Apart from Israel/Palestine and penile circumcision, few topics are as contentious as veganism, as a recent discussion in Reykjavík City Council attests. Recently, the Icelandic Vegan Society issued a statement that pointed out what climate scientists have long been saying: the meat industry is directly linked to Earth’s greenhouse gases, and reducing the consumption of animal products would certainly help in the fight against the climate crisis. Ergo, the Society recommended that area primary schools begin taking steps to reducing animal products in school lunches. This has sparked a backlash, in particular from conservatives, who contend a a vegan diet would be bad for children (not true) and that a lack of meat in their diet would mean a lack of protein (also not true). The topic itself has prompted Icelanders across social media to offer their own hot takes on veganism, from all sides of the issue. Imagine getting mad about what people don’t eat.
Although it made international headlines when it was reported that Prime Minister Katrín Jakobsdóttir would be out of the country for US Vice President Mike Pence’s visit to Iceland next month, it has now come to light that Pence will probably stick around long enough to meet her. The fact that he is even coming at all is itself controversial. Protests are being planned, and the express purpose of his visit—the impending updates to be made at the military base in Keflavík—has certain attracted criticism. But it’s Pence’s politics, in particular his far-right attitudes towards queer people, that makes his arrival particularly galling for a country known for its progressive attitudes about sex and gender.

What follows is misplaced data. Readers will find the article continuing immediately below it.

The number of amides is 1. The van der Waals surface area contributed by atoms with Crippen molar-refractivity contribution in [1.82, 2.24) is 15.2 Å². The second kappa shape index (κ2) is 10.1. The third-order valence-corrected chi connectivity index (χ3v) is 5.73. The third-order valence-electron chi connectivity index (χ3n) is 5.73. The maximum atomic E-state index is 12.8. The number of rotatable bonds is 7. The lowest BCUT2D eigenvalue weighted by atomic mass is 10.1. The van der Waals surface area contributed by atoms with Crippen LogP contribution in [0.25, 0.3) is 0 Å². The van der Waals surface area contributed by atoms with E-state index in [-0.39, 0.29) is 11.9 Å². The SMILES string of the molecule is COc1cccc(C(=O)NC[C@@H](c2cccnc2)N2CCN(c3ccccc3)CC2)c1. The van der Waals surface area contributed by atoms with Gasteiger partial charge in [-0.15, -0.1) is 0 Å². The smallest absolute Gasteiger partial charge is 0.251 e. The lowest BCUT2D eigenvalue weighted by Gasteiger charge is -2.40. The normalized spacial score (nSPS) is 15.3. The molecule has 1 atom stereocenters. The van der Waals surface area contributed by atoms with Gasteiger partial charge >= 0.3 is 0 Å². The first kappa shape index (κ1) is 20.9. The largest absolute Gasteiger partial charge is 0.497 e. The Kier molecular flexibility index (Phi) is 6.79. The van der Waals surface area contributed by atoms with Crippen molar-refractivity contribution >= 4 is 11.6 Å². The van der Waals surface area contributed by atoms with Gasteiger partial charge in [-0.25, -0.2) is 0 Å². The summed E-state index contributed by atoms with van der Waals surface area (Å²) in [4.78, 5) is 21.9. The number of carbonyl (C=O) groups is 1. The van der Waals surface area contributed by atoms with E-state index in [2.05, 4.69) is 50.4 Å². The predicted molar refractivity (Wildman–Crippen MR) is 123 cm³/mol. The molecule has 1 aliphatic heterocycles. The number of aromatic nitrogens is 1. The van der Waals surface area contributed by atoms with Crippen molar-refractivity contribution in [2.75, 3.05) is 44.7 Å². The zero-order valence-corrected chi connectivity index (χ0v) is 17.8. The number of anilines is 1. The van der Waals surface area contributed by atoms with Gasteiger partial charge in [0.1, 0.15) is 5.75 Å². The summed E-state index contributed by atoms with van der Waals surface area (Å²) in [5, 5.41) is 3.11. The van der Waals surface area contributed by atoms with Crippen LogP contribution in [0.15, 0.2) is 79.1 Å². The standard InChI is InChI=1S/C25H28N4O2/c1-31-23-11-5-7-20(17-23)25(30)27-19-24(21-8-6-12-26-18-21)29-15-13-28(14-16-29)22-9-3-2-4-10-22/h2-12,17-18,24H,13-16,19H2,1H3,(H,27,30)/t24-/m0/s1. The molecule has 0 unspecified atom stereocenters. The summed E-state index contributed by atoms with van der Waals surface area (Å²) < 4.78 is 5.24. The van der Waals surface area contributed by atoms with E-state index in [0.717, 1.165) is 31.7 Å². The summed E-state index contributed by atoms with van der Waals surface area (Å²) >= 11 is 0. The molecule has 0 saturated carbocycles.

Lastly, the Reykjavík police are under criticism for the only arrest made at Reykjavík Pride: Elínborg Harpa Önundardóttir. This activist, who is also queer, was stopped by three police officers, slammed to the ground and arrested. The charge? “Being a known troublemaker”, to paraphrase the police, who suspected she was only attending Pride to protest. First of all, protesting is not only a respected tradition in Iceland; it’s also perfectly legal. Second, you can’t exactly arrest someone because you don’t like them (for context: Elínborg had previously gotten into a scuffle with police during a protest for refugee rights, where unprovoked police violence was recorded on video). The National Queer Organisation and Pirate Party councilperson and chair of the Reykjavik City Human Rights Council, Dóra Björt Guðjónsdóttir, have both requested a meeting with the police and are demanding an internal investigation of the matter.
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